On October 12, 2022, the U.S. government implemented a new parole process that allows Venezuelans and their immediate family members outside the U.S. to come to the U.S. with the support of someone in the U.S.
On January 6, 2023, this parole process became available for Cubans, Haitians, and Nicaraguans, and their immediate family members outside the U.S.
The parole process alone does not lead to lawful permanent resident status or citizenship. It does, though, allow the paroled beneficiaries to stay in the U.S. for up to 2 years. Paroled beneficiaries will also have the right to apply for work authorization after entering the U.S.
The USCIS (the U.S. Citizenship & Immigration Service) adjudicates applications on a case-by-case basis. If approved, it will issue an authorization that permits the beneficiary to seek to parole into the U.S. Approval of the travel authorization does not guarantee entry. An immigration officer at the port of entry will ultimately make a decision on whether to parole a beneficiary with an approved travel authorization into the U.S.
Who can be a beneficiary of this process?
– A Cuban, Haitian, Nicaraguan, or Venezuelan national and/or their immediate family member (spouse or common-law partner, their unmarried children under the age of 21) who is outside the U.S.
– The beneficiary must have a passport valid for international travel and meet all other requirements of the parole process (please note that there are exceptions for Venezuelan passports – see below).
Are children under 18 considered beneficiaries under the parole process?
– Yes. But following the approval of the case, they must be traveling to the U.S. with their parent or legal guardian.
Who can be a supporter?
– A supporter can be a U.S. citizen or national, lawful permanent resident, any other individual who holds lawful status in the U.S. or is an asylee, refugee, parolee, or beneficiary of deferred action or Deferred Enforced Departure (DED).
– To qualify, such supporters must pass security and background vetting, and qualify financially to maintain and support the beneficiaries in the U.S. They require the supporter to commit to supporting the beneficiaries for the duration of their stay in the U.S.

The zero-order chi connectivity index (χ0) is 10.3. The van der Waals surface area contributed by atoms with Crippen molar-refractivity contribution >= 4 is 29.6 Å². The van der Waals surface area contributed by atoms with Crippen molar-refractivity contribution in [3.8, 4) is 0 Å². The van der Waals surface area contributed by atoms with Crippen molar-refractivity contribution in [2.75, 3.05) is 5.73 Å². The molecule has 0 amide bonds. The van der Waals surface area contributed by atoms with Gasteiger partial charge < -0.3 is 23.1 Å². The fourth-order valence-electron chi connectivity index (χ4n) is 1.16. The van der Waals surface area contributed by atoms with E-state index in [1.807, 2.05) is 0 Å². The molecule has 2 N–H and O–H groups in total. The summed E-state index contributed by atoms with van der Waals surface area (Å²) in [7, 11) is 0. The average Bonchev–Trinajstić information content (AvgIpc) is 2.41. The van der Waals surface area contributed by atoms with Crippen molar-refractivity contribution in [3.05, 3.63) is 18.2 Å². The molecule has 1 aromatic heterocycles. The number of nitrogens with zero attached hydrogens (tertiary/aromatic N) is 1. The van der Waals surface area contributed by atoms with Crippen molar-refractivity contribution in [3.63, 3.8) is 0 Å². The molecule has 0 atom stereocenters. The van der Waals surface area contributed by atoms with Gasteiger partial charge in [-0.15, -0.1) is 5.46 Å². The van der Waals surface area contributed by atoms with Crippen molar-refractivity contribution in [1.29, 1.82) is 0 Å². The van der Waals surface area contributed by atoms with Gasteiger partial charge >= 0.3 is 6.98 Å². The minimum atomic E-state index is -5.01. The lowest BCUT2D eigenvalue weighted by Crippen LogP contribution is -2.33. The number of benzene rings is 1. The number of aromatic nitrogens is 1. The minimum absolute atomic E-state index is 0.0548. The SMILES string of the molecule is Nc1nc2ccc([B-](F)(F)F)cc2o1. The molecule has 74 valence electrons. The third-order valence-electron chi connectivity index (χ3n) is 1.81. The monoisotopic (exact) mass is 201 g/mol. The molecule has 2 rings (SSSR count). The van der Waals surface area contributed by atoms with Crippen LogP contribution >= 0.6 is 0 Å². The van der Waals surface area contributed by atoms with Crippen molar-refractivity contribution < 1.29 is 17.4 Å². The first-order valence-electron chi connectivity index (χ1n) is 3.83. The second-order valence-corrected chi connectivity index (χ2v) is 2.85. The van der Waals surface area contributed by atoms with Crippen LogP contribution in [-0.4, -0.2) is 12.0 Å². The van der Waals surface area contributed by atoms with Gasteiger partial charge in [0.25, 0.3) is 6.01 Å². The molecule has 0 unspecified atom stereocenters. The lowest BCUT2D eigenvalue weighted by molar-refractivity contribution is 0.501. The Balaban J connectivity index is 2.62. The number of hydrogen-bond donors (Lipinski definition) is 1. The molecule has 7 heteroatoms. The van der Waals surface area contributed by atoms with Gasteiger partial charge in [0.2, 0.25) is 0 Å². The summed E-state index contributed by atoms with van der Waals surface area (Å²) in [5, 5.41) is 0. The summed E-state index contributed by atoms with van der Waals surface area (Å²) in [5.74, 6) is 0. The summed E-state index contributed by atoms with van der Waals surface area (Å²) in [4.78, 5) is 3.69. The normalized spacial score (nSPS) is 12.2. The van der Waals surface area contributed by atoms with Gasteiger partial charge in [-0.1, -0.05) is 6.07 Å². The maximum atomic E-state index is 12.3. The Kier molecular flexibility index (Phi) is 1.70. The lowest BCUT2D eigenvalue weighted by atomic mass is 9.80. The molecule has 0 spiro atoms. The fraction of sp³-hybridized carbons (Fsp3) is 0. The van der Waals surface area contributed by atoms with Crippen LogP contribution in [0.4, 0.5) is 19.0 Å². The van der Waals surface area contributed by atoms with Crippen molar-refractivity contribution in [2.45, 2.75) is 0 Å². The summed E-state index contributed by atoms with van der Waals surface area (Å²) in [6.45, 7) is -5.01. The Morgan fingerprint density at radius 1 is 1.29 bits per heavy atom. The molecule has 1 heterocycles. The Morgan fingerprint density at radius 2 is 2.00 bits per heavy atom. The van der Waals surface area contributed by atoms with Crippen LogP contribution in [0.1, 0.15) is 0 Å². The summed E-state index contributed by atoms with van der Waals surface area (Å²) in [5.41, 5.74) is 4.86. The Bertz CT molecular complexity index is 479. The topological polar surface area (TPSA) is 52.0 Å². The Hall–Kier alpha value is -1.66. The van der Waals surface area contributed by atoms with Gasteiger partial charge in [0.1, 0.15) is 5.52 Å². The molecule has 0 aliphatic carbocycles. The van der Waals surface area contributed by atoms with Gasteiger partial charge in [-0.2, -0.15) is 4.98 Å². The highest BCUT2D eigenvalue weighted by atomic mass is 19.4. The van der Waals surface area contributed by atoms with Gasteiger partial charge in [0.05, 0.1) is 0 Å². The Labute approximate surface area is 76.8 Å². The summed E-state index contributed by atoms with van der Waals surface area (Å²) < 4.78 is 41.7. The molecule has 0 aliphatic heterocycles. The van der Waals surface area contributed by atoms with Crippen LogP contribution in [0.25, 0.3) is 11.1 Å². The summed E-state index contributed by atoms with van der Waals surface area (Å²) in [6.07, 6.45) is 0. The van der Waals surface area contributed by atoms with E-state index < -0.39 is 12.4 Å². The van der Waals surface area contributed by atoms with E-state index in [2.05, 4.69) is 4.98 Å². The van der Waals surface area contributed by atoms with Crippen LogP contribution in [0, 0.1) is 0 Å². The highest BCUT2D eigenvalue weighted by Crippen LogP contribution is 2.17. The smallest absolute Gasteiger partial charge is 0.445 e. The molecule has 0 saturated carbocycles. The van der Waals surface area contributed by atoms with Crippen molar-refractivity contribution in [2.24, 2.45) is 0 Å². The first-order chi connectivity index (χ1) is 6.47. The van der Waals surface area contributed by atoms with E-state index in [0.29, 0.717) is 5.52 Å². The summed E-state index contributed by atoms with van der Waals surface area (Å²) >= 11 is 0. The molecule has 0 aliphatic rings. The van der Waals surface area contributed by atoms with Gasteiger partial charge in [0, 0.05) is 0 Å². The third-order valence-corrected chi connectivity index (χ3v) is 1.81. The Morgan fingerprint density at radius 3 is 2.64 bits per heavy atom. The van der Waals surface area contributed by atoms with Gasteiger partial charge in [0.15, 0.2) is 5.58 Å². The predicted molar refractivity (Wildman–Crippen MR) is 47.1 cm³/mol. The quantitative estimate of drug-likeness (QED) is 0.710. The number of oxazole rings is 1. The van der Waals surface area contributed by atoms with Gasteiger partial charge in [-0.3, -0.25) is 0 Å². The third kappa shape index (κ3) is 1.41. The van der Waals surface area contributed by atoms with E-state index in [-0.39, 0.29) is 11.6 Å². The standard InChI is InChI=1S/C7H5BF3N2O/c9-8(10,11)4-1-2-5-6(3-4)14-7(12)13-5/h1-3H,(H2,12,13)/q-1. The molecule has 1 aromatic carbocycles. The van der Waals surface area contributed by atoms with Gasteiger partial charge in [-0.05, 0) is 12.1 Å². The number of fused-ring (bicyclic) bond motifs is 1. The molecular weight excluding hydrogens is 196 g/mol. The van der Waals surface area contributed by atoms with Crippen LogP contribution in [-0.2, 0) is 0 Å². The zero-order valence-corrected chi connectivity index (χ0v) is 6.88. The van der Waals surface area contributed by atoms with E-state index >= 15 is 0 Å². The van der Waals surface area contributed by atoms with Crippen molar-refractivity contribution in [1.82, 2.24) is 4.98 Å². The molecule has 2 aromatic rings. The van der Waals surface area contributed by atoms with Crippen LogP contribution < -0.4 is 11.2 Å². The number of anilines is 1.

Can asylees, refugees, TPS holders, beneficiaries of deferred action (including deferred action for childhood arrivals) or DED be supporters for the purposes of form I-134A?
– Yes, if they meet all other requirements.
Can a legal entity be a U.S.-based supporter?
– No, but an individual can file on behalf of an entity.
I am a potential beneficiary outside of the U.S., and I would like to file form I-134A for myself. Can I do that?
– No, you’ll need a U.S. supporter to file form I-134A for your benefit.
Does a beneficiary and/or U.S. supporter need to pay the USCIS a fee for participating in the process?
What form do I, as a U.S. supporter, need to file?
– Starting January 6, 2023, if you are a U.S.-based supporter, you need to submit Form I-134A, Online Request to be a Supporter and Declaration of Financial Support, for the beneficiary. Please note that before January 6, 2023, the USCIS required supporters to file Form I-134. This is a different form.
I am a U.S. supporter for a Venezuelan beneficiary. Should I submit form I-134A if I already submitted form I-134 as a U.S. supporter before January 6, 2023?
– No, you should not submit form I-134A if you already submitted form I-134. The USCIS will continue to adjudicate your case.
Do the potential beneficiary and immediate family member need to each submit a separate form I-134A?